Headache is common following traumatic brain injury (TBI) and the severity of the head injury has significant effects on the headache characteristics, according to study results published in PM & R.

Headache is a common symptom after TBI and frequently is persistent. The researchers previously reported on the results of 2 separate studies, showing that following moderate to severe TBI headache incidence was 71% and prevalence was 44% at 12 months, while following mild TBI the incidence and prevalence at 12 months were 91% and 58%, respectively.

The goal of the current study was to explore headache symptoms in patients following moderate to severe TBI compared with patients with mild TBI. Furthermore, they investigated these data from 2 different clinical perspectives: symptom-based specialists (including psychiatrists, neurologists or primary care providers) or headache specialists.

The study included prospective enrollments of patients after hospitalization for TBI. Baseline data from patients with moderate to severe TBI was collected during inpatient rehabilitation and from patients with mild TBI within 1 week of injury. The researchers completed telephone follow-up at 1 year post-TBI. Self-reported headache characteristics included headache frequency, pain intensity, headache impact on daily life using the Headache Impact Test-6 (HIT-6), and depressive symptoms using the Physician Health Questionnaire (PHQ-9) measured 1 year after TBI.

The study cohort included 535 subjects (mean age, 44 years), including 346 patients with moderate to severe TBI and 189 patients with mild TBI who completed the assessment at 12 months post-injury. Most causes of injury were vehicular crashes (57%) and falls (26%).

A third of patients (33%; n=115) with moderate-to-severe TBI and more than half (58%; n=109) of patients with mild TBI had a new or worse headache at 12 months post-injury. Migraine or probable migraine-type and tension type headache were more common in patients with mild TBI (28% and 19%, respectively) compared with patients with moderate to severe TBI (20% and 5%, respectively). Significantly more patients with moderate to severe TBI reported no headache (55% vs 33%).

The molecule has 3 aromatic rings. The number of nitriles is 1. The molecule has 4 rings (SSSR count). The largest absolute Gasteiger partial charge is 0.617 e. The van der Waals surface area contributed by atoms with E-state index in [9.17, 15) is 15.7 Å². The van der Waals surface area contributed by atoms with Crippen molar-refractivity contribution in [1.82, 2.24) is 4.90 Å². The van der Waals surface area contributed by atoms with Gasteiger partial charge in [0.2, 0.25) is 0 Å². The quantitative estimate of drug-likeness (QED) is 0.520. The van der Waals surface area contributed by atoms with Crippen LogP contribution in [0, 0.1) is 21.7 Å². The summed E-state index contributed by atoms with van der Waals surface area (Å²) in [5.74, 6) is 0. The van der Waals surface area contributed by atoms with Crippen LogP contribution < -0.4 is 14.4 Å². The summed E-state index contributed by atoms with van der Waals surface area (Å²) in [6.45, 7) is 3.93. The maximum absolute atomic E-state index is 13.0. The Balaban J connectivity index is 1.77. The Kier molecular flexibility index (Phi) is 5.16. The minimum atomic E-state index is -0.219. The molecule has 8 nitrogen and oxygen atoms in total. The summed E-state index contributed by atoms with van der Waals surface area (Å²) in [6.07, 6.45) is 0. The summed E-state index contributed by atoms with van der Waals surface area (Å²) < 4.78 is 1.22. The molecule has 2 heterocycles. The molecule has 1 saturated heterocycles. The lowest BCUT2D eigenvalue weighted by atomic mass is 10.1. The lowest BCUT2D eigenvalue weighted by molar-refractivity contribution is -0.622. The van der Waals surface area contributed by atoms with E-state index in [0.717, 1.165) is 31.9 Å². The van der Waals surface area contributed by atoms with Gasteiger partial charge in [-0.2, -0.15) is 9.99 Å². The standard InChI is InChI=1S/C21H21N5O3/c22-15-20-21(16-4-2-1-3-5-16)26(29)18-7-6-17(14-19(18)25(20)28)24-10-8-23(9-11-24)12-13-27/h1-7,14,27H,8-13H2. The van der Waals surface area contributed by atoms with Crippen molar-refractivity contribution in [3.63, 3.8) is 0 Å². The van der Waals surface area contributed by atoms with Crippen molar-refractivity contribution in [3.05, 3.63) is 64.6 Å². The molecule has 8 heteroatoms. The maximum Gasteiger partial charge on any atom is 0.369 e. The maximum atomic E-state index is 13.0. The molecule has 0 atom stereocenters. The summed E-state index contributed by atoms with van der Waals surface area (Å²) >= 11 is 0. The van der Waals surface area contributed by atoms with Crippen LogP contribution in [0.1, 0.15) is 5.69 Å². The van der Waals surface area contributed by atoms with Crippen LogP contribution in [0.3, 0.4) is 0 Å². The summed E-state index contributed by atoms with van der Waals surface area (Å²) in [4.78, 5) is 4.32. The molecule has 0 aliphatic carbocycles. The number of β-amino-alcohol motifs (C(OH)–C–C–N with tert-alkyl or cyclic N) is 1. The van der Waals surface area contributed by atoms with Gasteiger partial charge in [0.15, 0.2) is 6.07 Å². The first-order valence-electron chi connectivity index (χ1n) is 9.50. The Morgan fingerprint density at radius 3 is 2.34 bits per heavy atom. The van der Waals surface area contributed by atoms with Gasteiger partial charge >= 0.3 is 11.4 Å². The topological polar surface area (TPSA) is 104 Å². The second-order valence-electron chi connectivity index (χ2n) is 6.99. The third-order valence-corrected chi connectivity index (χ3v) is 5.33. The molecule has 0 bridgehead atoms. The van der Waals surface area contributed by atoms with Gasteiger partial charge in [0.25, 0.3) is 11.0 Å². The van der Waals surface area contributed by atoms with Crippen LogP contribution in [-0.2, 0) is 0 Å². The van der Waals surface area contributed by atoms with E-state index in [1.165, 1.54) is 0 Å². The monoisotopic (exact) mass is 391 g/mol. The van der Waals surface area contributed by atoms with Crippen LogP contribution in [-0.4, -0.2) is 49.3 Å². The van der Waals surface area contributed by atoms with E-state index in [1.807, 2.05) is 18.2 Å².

The impact of headache on daily function was significantly greater in patients with mild TBI, as severe impact on daily function according to HIT-6 score was more common in that group compared to patients with moderate to severe TBI (24% vs 14%). Furthermore, moderate or severe pain was more common in patients with mild TBI compared with patients with moderate to severe head injury (42% vs 27%, respectively).

When the researchers isolated patients who had a new or worse headache at 1 year, they found that headache frequency and pain scores were both higher in the moderate to severe TBI group, but there was no difference between groups in  headache impact.

Approximately one-third (35%) of patients with TBI and headache reported significant depressive symptoms at 1 year after TBI compared with 13% of patients with TBI and no headache. There was no difference in depressive symptoms between patients with mild and moderate to severe TBI groups.  

Providers of patients with TBI are more likely to evaluate and treat headache in individuals sustaining a mild TBI vs moderate to severe TBI. Headache specialists may encounter patients with moderate to severe TBI who report more frequent headache and greater pain intensity compared with patients with mild TBI.

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The researchers acknowledged several study limitations, including the smaller sample size in the mild TBI group, defining only 1 headache type per person, determining headache type by responses to a questionnaire, and the fact that no physical examination was performed.           

“These findings underscore the need for appropriate evaluation of the clinical symptoms and impact of headache, but also on possible psychiatric co-morbid conditions such as depression after TBI,” concluded the researchers. They add that these findings also suggest, “follow-up on symptoms such as headache needs to continue long after the acute period as persistence of headache is common.”

Reference

Hoffman JM, Lucas S, Dikmen S, Temkin N. Clinical perspectives on headache after traumatic brain injury [published online January 31, 2020]. PM R. doi:10.1002/pmrj.12338